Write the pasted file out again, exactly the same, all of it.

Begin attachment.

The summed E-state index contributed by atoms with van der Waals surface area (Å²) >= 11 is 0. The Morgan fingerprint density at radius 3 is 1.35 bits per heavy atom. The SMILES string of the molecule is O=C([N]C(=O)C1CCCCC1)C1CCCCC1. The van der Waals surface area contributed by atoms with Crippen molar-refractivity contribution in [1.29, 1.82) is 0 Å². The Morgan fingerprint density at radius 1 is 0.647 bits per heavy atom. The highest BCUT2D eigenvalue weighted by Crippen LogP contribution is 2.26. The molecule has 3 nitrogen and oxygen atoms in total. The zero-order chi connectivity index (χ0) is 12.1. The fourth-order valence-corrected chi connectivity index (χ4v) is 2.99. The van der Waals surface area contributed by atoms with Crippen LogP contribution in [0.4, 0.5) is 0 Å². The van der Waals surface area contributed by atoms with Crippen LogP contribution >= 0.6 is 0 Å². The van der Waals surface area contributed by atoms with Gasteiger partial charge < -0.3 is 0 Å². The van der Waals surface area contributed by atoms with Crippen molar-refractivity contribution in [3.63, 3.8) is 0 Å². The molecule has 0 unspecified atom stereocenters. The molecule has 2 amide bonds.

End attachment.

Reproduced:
The summed E-state index contributed by atoms with van der Waals surface area (Å²) >= 11 is 0. The Morgan fingerprint density at radius 3 is 1.35 bits per heavy atom. The SMILES string of the molecule is O=C([N]C(=O)C1CCCCC1)C1CCCCC1. The van der Waals surface area contributed by atoms with Crippen molar-refractivity contribution in [1.29, 1.82) is 0 Å². The Morgan fingerprint density at radius 1 is 0.647 bits per heavy atom. The highest BCUT2D eigenvalue weighted by Crippen LogP contribution is 2.26. The molecule has 3 nitrogen and oxygen atoms in total. The zero-order chi connectivity index (χ0) is 12.1. The fourth-order valence-corrected chi connectivity index (χ4v) is 2.99. The van der Waals surface area contributed by atoms with Crippen LogP contribution in [0.4, 0.5) is 0 Å². The van der Waals surface area contributed by atoms with Crippen LogP contribution >= 0.6 is 0 Å². The van der Waals surface area contributed by atoms with Gasteiger partial charge < -0.3 is 0 Å². The van der Waals surface area contributed by atoms with Crippen molar-refractivity contribution in [3.63, 3.8) is 0 Å². The molecule has 0 unspecified atom stereocenters. The molecule has 2 amide bonds.